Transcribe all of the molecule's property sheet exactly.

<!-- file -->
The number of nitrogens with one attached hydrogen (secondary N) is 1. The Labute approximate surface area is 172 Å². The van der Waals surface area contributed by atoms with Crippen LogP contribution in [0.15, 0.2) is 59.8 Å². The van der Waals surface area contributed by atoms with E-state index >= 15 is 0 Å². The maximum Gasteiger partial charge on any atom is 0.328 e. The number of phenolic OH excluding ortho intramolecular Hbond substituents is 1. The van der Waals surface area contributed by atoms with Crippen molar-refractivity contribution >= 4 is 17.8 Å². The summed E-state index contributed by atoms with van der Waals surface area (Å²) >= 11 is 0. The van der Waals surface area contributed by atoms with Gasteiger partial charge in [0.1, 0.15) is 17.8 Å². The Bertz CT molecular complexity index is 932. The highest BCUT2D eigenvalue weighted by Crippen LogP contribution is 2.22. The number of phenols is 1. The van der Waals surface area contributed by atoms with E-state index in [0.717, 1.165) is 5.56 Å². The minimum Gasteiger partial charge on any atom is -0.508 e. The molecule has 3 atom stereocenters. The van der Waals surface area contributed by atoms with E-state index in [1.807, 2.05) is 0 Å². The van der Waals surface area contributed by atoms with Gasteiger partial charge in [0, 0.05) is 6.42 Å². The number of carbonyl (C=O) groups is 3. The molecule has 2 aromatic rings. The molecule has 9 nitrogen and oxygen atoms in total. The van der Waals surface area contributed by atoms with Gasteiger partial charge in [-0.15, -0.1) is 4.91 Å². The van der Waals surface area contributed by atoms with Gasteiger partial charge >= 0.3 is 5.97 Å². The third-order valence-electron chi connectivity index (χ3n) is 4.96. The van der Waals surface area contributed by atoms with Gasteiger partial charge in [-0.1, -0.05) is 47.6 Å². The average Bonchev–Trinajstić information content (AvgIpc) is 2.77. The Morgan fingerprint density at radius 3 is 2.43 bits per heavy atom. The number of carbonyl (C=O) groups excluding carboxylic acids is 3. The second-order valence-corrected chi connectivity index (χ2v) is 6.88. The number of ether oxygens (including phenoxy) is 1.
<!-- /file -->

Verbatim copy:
The number of nitrogens with one attached hydrogen (secondary N) is 1. The Labute approximate surface area is 172 Å². The van der Waals surface area contributed by atoms with Crippen LogP contribution in [0.15, 0.2) is 59.8 Å². The van der Waals surface area contributed by atoms with E-state index >= 15 is 0 Å². The maximum Gasteiger partial charge on any atom is 0.328 e. The number of phenolic OH excluding ortho intramolecular Hbond substituents is 1. The van der Waals surface area contributed by atoms with Crippen molar-refractivity contribution >= 4 is 17.8 Å². The summed E-state index contributed by atoms with van der Waals surface area (Å²) >= 11 is 0. The van der Waals surface area contributed by atoms with Gasteiger partial charge in [0.1, 0.15) is 17.8 Å². The Bertz CT molecular complexity index is 932. The highest BCUT2D eigenvalue weighted by Crippen LogP contribution is 2.22. The number of phenols is 1. The van der Waals surface area contributed by atoms with E-state index in [0.717, 1.165) is 5.56 Å². The minimum Gasteiger partial charge on any atom is -0.508 e. The molecule has 3 atom stereocenters. The van der Waals surface area contributed by atoms with E-state index in [1.807, 2.05) is 0 Å². The van der Waals surface area contributed by atoms with Gasteiger partial charge in [0, 0.05) is 6.42 Å². The number of carbonyl (C=O) groups is 3. The molecule has 2 aromatic rings. The molecule has 9 nitrogen and oxygen atoms in total. The van der Waals surface area contributed by atoms with Gasteiger partial charge in [-0.15, -0.1) is 4.91 Å². The van der Waals surface area contributed by atoms with Gasteiger partial charge >= 0.3 is 5.97 Å². The third-order valence-electron chi connectivity index (χ3n) is 4.96. The van der Waals surface area contributed by atoms with Gasteiger partial charge in [-0.1, -0.05) is 47.6 Å². The average Bonchev–Trinajstić information content (AvgIpc) is 2.77. The Morgan fingerprint density at radius 3 is 2.43 bits per heavy atom. The number of carbonyl (C=O) groups excluding carboxylic acids is 3. The second-order valence-corrected chi connectivity index (χ2v) is 6.88. The number of ether oxygens (including phenoxy) is 1.